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OOC, Starters and Questions / The Lost Caves Of Stolenites
« Last post by BeatDropGaming on November 15, 2017, 10:51:20 AM »
In the land of The Strolenites there are rumors of a lost cave system filled will unimaginable wealth and knowledge 
Citadel Tavern / Are you a Henry Still
« Last post by axlerowes on November 15, 2017, 06:53:29 AM »
A footnote in Sci-Fi history for any would be sci-fi writers. In 1956 four authors were nominated for Hugo's Best New Author award.

Robert Silverberg (Winner):  The Sci-fi zines are still republishing his work. This year Galaxy's Edge magazine reprint a story of his from the 70s.

Harlan Ellison: Yeah

Frank Herbert: Yeah

Henry Still:  Did Henry Still know he was in the company of greatness? Is he a forgotten great?  Are you a Henry Still?


Setting Forge / Re: Sanctum - A World Beyond its Fate
« Last post by EchoMirage on November 14, 2017, 03:39:41 AM »
Everhome, The Roof of the World
Ancient texts speak of a time when the Dwarves dwelt elsewhere, and a truly strange world it was, with thick air, dense mists and little light. Alongside them the Elves lived – in lofty heights above the dwarven abodes. From that place Durandir Voxardent, celebrated as the Second Father, led them through the Void to the place they call home today, where they carved out a safe haven for all times to come. The Kithray mountain range has become their dominion, the heart of dwarvendom in the New World.
Their land has become one with the dwarves, bearing the marks of their passing wherever they went. Their drive to adapt their surroundings has led to a vast network of highways, huge cities, dams and irrigation projects.
The greatest Dwarven realm in the world, Zharr-Naggrund occupies the breath-taking heights of the Kithray mountains and the caverns beneath. From the pinnacle of Taxon Dur to unfathomable depths miles below, the Dwarves have honey-combed the mountains in search of wealth, metal, and a salvation for their race.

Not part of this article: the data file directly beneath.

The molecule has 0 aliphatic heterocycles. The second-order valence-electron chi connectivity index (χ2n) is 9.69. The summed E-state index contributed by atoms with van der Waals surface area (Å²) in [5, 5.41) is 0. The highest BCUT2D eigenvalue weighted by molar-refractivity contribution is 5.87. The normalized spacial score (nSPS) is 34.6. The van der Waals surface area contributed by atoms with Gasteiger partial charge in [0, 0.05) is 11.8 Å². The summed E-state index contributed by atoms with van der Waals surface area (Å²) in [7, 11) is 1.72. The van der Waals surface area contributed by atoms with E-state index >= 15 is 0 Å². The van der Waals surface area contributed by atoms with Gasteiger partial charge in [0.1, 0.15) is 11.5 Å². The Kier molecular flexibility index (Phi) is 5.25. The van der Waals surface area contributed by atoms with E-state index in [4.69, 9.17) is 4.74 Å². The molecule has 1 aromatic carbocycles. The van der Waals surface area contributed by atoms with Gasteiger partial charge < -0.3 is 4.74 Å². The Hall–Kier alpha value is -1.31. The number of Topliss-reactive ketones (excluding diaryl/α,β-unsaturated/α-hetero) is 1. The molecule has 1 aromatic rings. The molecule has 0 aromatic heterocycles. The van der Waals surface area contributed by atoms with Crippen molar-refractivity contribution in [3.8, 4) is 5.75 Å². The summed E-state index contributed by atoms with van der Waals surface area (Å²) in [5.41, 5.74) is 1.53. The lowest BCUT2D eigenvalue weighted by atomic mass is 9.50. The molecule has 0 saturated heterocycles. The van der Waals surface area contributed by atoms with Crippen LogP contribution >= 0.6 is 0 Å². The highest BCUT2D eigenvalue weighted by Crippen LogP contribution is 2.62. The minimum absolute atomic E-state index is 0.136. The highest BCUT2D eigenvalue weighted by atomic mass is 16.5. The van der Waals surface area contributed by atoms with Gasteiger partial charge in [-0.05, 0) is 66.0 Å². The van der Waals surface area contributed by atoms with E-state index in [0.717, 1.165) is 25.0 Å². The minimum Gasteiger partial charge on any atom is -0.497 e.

The land above is mostly covered with glaciers and forests, with fertile valleys in between. Pastures, terraced fields and small picturesque towns of gnomes, halflings, and humans are sprinkled throughout the realm, huddled in the shadows of peaks and Dwarven monuments.
Impressive it may be, but a significant portion of the realm is still outside Dwarven control - large swathes of the surface are home to feral humanoids and beasts, and some caves that pre-date Dwarven settlement are home to strange things that have never seen the sun, yet grow to like the taste of Dwarf.

Zharr-Naggrund is landlocked; it shares borders with So'Lun to the west and north, Arcadizar in the south, Samea in the east, and Lyra to the north-west.

*Taxon Dur
The highest peak in the known world, Taxon Dur is a frequent stopping point for far-ranging spirits of the air. The Dwarves have built an array within the pinnacle that listens in on the gossip of the passing spirits, and allows the Dwarves to learn their secrets. Due to the incredibly clear air, the Dwarves have also erected large telescopes to gaze upon lands far and wide.

*The Vaults
The Dwarves were much weakened by their passage to Sanctum, yet still saw their share of fighting against deities and demons alike. Those whom they could not truly defeat (or those who were more valuable alive) they incarcerated within Spellsinks, natural anti-magic rock formations found in the Kithrays. Ironically, the Dwarves took up more than their fair share of custodian work, with Elves dumping several uncomfortable prisoners upon them.
The vaults are mostly just locked and guarded, but a few of the prisoners produce exotic substances, or are talkative despite their confinement. So do Dwarven sages often come to converse with Arthenal, the Twisting Life, seeking to work through its mind games and deceptions to kernels of truth within.